WASHINGTON — The Supreme Court agreed Monday to decide whether top government officials can be sued for the alleged abuse of a Pakistani Muslim arrested and jailed after Sept. 11, 2001.

The case, arising from the federal roundup of Arab Muslims in New York after the terrorist attacks, could be an important test of the personal responsibility of high-ranking officials when subordinates violate constitutional rights.

The court agreed to hear an appeal from former attorney general John Ashcroft and FBI Director Robert Mueller of a ruling that allowed a lawsuit against them to proceed.

Federal agents arrested Javaid Iqbal at his Long Island home in late 2001 and held him from January to July 2002 in a federal detention unit in Brooklyn. Iqbal alleges he was kept in solitary confinement, beaten and subjected to abusive strip searches. He claims he was picked up and categorized "of high interest" to the Sept. 11 investigations solely because of his race, religion and national origin.

After he was released and deported to Pakistan, Iqbal sued numerous federal officials, including Ashcroft and Mueller, claiming they violated his civil rights. He sought damages and attorneys fees. Justice Department lawyers argued that Ashcroft and Mueller were not responsible for the conditions of his confinement or any alleged mistreatment.

The U.S. Court of Appeals for the 2nd Circuit ruled last year that the case against Ashcroft and Mueller could go forward. The New York-based court speculated the officials could have known of the allegedly discriminatory conditions and said Iqbal met the test for lifting officials' usual immunity for wrongdoing by subordinates.

The court added that a trial judge could end up ruling for the officials at an early stage if evidence shows they were not sufficiently involved in the alleged abuse to support a finding of liability.

In the Justice Department's appeal accepted Monday, government lawyers said the lower court used too lenient a test for canceling the usual immunity accorded government officials. It said the 2nd Circuit wrongly assumed senior officials would have been aware of any mistreatment and condoned it.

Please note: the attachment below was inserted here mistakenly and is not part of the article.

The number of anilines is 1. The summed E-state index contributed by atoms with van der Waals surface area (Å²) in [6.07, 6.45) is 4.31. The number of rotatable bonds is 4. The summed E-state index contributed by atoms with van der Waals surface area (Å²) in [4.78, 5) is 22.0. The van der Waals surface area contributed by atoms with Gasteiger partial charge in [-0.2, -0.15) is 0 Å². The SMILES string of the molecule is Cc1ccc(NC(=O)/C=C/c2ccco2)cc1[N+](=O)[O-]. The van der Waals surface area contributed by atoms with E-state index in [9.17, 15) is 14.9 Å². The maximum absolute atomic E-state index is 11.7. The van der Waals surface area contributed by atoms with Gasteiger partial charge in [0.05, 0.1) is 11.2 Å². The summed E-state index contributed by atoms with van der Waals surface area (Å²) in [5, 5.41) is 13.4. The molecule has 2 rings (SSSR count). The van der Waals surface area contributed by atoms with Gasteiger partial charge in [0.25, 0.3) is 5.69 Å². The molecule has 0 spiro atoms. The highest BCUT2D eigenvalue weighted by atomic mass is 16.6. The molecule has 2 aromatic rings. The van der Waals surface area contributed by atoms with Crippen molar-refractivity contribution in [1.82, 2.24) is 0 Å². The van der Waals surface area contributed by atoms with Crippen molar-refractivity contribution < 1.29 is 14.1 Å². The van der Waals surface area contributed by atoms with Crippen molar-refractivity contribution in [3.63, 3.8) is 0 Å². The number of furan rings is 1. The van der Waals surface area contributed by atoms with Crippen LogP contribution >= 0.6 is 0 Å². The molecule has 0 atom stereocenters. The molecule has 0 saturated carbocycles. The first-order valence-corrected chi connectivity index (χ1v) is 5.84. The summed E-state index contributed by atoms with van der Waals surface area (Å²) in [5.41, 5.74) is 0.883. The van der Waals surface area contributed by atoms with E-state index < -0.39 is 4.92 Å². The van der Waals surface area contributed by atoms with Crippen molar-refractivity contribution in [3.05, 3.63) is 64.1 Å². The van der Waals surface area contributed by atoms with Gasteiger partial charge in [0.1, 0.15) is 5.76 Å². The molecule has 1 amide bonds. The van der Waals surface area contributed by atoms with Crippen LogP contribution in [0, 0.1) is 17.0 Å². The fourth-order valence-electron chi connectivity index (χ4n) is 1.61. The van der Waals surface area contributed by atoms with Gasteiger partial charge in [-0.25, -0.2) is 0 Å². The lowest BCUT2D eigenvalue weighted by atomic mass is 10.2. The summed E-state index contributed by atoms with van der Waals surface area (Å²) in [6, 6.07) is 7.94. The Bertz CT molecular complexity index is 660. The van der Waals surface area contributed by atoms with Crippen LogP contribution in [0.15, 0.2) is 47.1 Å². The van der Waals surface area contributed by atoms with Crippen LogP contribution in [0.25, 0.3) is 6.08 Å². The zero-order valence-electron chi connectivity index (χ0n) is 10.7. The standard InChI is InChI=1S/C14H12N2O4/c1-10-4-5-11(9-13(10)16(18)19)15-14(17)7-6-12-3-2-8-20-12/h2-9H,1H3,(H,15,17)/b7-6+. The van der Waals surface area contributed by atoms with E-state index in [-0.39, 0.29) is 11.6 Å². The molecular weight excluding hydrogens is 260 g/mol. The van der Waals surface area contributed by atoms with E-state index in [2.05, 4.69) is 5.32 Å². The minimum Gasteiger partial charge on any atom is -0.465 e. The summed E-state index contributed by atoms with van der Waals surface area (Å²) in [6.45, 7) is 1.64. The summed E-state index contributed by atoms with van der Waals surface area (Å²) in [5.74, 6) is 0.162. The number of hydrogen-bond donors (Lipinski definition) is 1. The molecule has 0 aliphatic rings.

Government lawyers also said the lower court ruling could present problems for officials involved in national security. They argued that officials should be able to undertake their "duties with decisiveness," rather than with fears of later litigation that could force them to answer questions under oath or release sensitive documents.

The 2nd Circuit had rejected the government's notion that the post-Sept. 11 context required a higher test for lawsuits against officials. "We fully recognize the gravity of the situation that confronted investigative officials of the United States as a consequence of the 9/11 attack," Judge Jon Newman wrote. "But most of the rights that (Iqbal) contends were violated do not vary with surrounding circumstances, such as the right not to be subjected to needlessly harsh conditions of confinement. ... The strength of our system of constitutional rights derives from the steadfast protection of those rights in both normal and unusual times."

A 2003 report by the Justice Department's inspector general documented a pattern of physical abuse of detainees by guards at the Brooklyn holding facility.

Alexander Reinert, Iqbal's lawyer, had urged the high court to let his lower court victory stand.

The case of "Ashcroft v. Iqbal" is likely to be heard in late fall, and a decision should come in 2009.